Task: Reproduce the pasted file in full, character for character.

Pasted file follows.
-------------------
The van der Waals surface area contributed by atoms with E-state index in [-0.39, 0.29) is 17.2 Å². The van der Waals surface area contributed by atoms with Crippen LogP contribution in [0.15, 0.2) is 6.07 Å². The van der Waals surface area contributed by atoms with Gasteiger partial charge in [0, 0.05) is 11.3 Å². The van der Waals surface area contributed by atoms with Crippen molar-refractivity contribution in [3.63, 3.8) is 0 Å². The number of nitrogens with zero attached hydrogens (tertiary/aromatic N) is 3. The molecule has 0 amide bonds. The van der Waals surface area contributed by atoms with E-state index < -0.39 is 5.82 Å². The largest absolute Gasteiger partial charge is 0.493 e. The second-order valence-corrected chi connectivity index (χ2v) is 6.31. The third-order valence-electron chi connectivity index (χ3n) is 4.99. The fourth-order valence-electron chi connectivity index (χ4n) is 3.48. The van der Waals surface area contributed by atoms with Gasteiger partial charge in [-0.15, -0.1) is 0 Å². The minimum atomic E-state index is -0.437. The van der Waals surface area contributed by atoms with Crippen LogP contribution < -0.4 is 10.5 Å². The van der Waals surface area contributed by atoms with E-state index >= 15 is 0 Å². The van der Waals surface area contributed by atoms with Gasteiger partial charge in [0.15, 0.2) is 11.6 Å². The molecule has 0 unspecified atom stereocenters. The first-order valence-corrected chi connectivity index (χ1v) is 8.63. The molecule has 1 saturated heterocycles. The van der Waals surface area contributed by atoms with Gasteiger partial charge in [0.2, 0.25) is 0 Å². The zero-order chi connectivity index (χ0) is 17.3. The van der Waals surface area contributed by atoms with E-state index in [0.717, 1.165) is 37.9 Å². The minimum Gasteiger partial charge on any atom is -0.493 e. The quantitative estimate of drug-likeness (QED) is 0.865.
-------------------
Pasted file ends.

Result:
The van der Waals surface area contributed by atoms with E-state index in [-0.39, 0.29) is 17.2 Å². The van der Waals surface area contributed by atoms with Crippen LogP contribution in [0.15, 0.2) is 6.07 Å². The van der Waals surface area contributed by atoms with Gasteiger partial charge in [0, 0.05) is 11.3 Å². The van der Waals surface area contributed by atoms with Crippen molar-refractivity contribution in [3.63, 3.8) is 0 Å². The number of nitrogens with zero attached hydrogens (tertiary/aromatic N) is 3. The molecule has 0 amide bonds. The van der Waals surface area contributed by atoms with E-state index < -0.39 is 5.82 Å². The largest absolute Gasteiger partial charge is 0.493 e. The second-order valence-corrected chi connectivity index (χ2v) is 6.31. The third-order valence-electron chi connectivity index (χ3n) is 4.99. The fourth-order valence-electron chi connectivity index (χ4n) is 3.48. The van der Waals surface area contributed by atoms with Gasteiger partial charge in [-0.15, -0.1) is 0 Å². The minimum atomic E-state index is -0.437. The van der Waals surface area contributed by atoms with Crippen LogP contribution < -0.4 is 10.5 Å². The van der Waals surface area contributed by atoms with E-state index >= 15 is 0 Å². The van der Waals surface area contributed by atoms with Gasteiger partial charge in [0.15, 0.2) is 11.6 Å². The molecule has 0 unspecified atom stereocenters. The first-order valence-corrected chi connectivity index (χ1v) is 8.63. The molecule has 1 saturated heterocycles. The van der Waals surface area contributed by atoms with Gasteiger partial charge in [0.2, 0.25) is 0 Å². The zero-order chi connectivity index (χ0) is 17.3. The van der Waals surface area contributed by atoms with E-state index in [0.717, 1.165) is 37.9 Å². The minimum Gasteiger partial charge on any atom is -0.493 e. The quantitative estimate of drug-likeness (QED) is 0.865.